In the Indian newspaper Business Standard, Nilanjana S. Roy declares "There is always a point in the life of the avid reader when you have to make a choice between your books and your sanity." She is not saying that reading will drive you mad but that the multiplying volumes owned by many book lovers could.I love having books around, and Mrs. Millions and I certainly have a lot. I've found that our book collection is quite fluid, expanding to fill the vessel it occupies - the result being that in our large apartment in Chicago the shelves seemed to fill as soon as we put them up, with additional stacks spreading to any available surface like some sort of creeping mold. In our slightly smaller row house in Philadelphia, at least half of our collection has been relegated to the basement. But we like the books we own, and to keep it that way we go through the occasional purge. (See the post Options for Basement Booksellers for ways to conduct your own purges.)Getting back to Roy, her suggestions for keeping the towering book piles at bay are fairly creative: conduct regular "inspections" of your library; follow the "one in, one out" rule; spend more to buy less by sticking with hardbacks; use the library more. I'm sure that if, as I mused yesterday, digitizing personal book collections were feasible, she would suggest that as well. As it stands now, she says she's "beginning to follow the 'Google Books' rule; if a book is available online in sufficiently reasonable form, it will only be bought in book form if the edition is rare enough or beautiful enough to justify this." Not a bad idea, but I'd likely only follow that rule if the book was for reference rather than reading. And anyway, we're moving to a bigger place soon, so that means plenty more shelf space to fill.
"A lot of the book business is timing," editor Buzz Poole remarked Monday night. If that's true, the launch party for CBGB: Decades of Graffiti represented some kind of weird cosmic collision. On one side of a wall, in CB's 313 Gallery, ex-Voidoid (and novelist) Richard Hell, who penned the introduction, held court for friends and book-buyers and for the camera crew that's been following him around for a week. On the other side, in the original CBGB, legendary hardcore act Bad Brains was warming up for a blistering reunion set.Through what Hell calls the "stunning and stunningly effective inertia" of club owner Hilly Kristal, CBGB has lately become a kind of meta-club: both itself and a tribute to itself. This week, Mark Batty Publisher releases a handsome document of the CBGB's densely inked walls; next week, rumor has it, those walls get dismantled and shipped to Vegas, where Kristal plans to reopen the dump. Punk is dead. Long live punk.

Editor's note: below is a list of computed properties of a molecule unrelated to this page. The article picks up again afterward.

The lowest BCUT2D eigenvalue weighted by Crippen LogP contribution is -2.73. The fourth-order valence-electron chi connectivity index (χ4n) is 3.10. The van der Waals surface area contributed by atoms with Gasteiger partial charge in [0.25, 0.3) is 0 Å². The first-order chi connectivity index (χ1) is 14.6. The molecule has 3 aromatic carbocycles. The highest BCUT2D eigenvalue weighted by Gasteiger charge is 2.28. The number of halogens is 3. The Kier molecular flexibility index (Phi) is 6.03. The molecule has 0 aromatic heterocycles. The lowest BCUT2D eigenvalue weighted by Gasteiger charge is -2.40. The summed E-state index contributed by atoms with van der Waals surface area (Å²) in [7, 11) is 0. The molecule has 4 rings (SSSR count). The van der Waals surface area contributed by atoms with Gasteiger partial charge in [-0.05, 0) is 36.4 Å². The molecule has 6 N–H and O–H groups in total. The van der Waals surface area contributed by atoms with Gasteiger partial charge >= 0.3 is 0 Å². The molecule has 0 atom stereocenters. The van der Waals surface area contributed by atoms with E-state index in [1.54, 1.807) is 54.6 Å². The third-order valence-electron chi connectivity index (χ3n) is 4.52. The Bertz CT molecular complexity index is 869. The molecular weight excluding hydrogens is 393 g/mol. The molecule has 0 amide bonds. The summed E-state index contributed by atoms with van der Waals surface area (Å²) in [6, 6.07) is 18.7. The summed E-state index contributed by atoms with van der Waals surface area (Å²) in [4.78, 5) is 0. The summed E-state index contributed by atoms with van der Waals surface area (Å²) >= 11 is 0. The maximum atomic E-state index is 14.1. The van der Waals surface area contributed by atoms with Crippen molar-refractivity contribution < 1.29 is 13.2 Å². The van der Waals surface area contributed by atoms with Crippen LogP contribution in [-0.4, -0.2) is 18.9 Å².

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Scott Berg stopped by the store yesterday to sign some copies of his most recent book Kate Remembered. Signed books sell well during the holidays so lots of local authors have been dropping by to make their books slightly more "gift-worthy" by putting their names on them. Kate Remembered was quite a sensation in LA this past year. It is, more or less, a collection of conversations that Berg had with Katherine Hepburn over the last ten years. She spoke on the record on the condition that the book not be released until after her death, and so a few weeks after she passed away the book hit shelves and Hollywood folks raced in to see what Hepburn might have revealed about her long life. Berg, though very much entrenched in the Hollywood world, is perhaps better-known by the general reading public as the author of the Pulitzer Prize-winning biography, Lindbergh, an illuminating portrait of one of America's great tragic heroes. I asked him what he's working on now, and he said that his next book will not be about Hollywood, but instead he is making a foray into presidential biography. He is currently deep into his sixty volume set of the collected papers of Woodrow Wilson, researching a biography he hopes to complete by 2009. You heard it here first.Jeff Bridges, meanwhile, stopped by to sign copies of his new book Pictures, a charming collection of photographs that he's taken on various film sets over the years. The book itself is very attractive and the photographs are surprisingly accomplished.